The heritability of obesity and T2D is not entirely explained by all the loci discovered so far [36•, 50••, 52, 58••, 61, 62••]. More studies with larger sample sizes, in different ethnicities, employing various approaches such as rare variant analysis, exome sequencing, studies of epigenetics and gene-environment interactions are necessary to help explain the missing heritability. Identifying actual functional variants may also increase the phenotypic variance explained by the known loci. Identification of novel loci and functional variants is also required to gain a better understanding of the genetic architecture of body shape, fat depots and T2D. Discovery of additional overlapping genetic associations could provide important insights into the role played by obesity in susceptibility to T2D.

Beyond filling out the gaps in the heritability estimates, deciphering biological mechanisms and pathways that mediate effects leading to susceptibility to obesity and T2D is essential for development of new therapeutic strategies, including lifestyle changes. It is noticeable that genes within loci that are BMI- and WHRadjBMI-associated display different gene expression patterns; they have higher expression levels in the hypothalamus and adipose/peripheral tissues, respectively [52, 61]. These initial observations were further supported by the evidence from Data-driven Expression Prioritized Integration for Complex Traits (DEPICT) analyses in the recent GIANT BMI and WHRadjBMI meta-analyses [58••, 62••]. For WHRadjBMI, significant pathways and gene sets included adiponectin signaling, insulin sensitivity and regulation of glucose levels, skeletal growth, transcriptional regulation and those functioning in the development of metabolically active tissues such as adipose, liver and muscle [62••]. In contrast, highlighted pathways and gene sets for BMI included those functioning in the central nervous system involved in synaptic function, long-term potentiation and neurotransmitter signaling [58••].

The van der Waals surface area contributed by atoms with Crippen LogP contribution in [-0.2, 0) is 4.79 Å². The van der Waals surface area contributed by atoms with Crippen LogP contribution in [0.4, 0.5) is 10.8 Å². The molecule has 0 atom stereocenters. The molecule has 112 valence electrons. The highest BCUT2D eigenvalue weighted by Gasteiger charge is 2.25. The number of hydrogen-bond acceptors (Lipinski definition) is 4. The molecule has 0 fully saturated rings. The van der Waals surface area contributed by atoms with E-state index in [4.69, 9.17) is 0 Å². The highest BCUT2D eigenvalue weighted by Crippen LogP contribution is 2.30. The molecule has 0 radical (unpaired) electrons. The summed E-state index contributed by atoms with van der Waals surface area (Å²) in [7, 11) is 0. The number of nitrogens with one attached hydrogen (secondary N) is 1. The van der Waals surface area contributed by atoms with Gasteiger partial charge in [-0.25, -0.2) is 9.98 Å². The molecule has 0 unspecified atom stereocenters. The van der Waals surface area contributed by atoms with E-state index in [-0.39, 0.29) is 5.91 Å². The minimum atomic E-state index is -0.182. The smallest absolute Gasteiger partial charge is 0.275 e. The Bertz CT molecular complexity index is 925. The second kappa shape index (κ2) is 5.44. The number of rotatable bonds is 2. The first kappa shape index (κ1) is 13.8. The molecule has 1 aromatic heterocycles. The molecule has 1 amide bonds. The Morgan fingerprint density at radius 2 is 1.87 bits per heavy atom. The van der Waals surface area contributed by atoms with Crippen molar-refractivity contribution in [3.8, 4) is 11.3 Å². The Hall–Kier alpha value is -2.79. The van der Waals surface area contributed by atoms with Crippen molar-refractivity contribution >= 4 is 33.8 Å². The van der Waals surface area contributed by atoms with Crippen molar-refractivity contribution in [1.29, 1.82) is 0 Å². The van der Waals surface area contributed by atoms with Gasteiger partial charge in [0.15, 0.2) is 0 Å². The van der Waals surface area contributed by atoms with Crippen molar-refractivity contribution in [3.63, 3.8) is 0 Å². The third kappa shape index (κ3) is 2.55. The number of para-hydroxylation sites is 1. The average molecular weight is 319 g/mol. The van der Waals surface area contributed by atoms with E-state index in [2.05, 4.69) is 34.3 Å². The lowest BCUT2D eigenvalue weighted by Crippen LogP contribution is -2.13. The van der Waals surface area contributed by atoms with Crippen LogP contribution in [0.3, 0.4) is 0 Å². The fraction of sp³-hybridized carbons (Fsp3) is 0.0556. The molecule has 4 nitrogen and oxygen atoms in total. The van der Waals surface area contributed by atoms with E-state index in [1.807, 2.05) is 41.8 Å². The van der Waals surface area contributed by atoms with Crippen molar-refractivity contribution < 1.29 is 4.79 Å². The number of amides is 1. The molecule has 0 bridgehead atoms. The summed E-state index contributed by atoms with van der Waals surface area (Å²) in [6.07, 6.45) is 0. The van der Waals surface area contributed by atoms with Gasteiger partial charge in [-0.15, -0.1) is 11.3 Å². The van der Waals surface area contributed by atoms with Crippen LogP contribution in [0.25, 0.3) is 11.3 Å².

Monogenic obesity genes in the leptin-melanocortin pathway provide the link between adipose tissue and the hypothalamus, which are critical sites for balancing the energy need of the body. Genes functioning in the leptin-melanocortin pathway such as those encoding leptin (LEP), leptin receptor (LEPR), melanocortin 4 receptor (MC4R), pro-opiomelanocortin (POMC) and brain-derived neurotrophic factor (BDNF) have been implicated in the monogenic form of obesity (reviewed in [30]). Leptin is a hormone produced by adipocytes that play an important role in food intake and weight regulation. Increased leptin signaling in the hypothalamus leads to decreased food intake via MC4R and POMC-derived peptide alpha-melanocyte stimulating hormone (alpha-MSH). Many of the monogenic obesity genes lie within loci that are also associated with T2D [50••]. The overlap between monogenic obesity genes and obesity genes identified via GWAS (e.g. MC4R and BDNF) might imply a role of hypothalamic dysfunction affecting the regulation of energy balance in polygenic obesity, which can drive T2D.

Gender-specific effects are observed for anthropometric traits, particularly for waist-related phenotypes, and understanding their biological influences is crucial [61, 108]. For instance, variants in and around PPARG have been associated with T2D, monogenic obesity and WHRadjBMI. Of these, the WHRadjBMI association exhibited sexual dimorphism with a significantly stronger effect in women (betawomen = 0.035, betamen = 0.005) [62••]. In parallel with that, gender differences were detected in response to PPARG-agonist therapy in patients with T2D which might indicate different mechanisms for insulin resistance in men and women [132]. Even though biological functions of associated loci are not clear for many genes, gender-specific effects are detected during/after puberty and are potentially attributable to sex hormones [133]. In addition, distribution of body fat also affects metabolic pathways, and body fat has an endocrinological role producing hormones such as estrogen, progesterone, leptin and adiponectin, which affect the regulation of energy balance in the hypothalamus and insulin sensitivity [134]. The understanding of sexual dimorphisms is likely to improve exploration of metabolic disease processes and design of better therapeutic approaches.

In summary, the recent GWAS of obesity-related traits and T2D show considerable overlap in associated loci. These identified associations point to potential mechanisms through which obesity traits affect T2D susceptibility.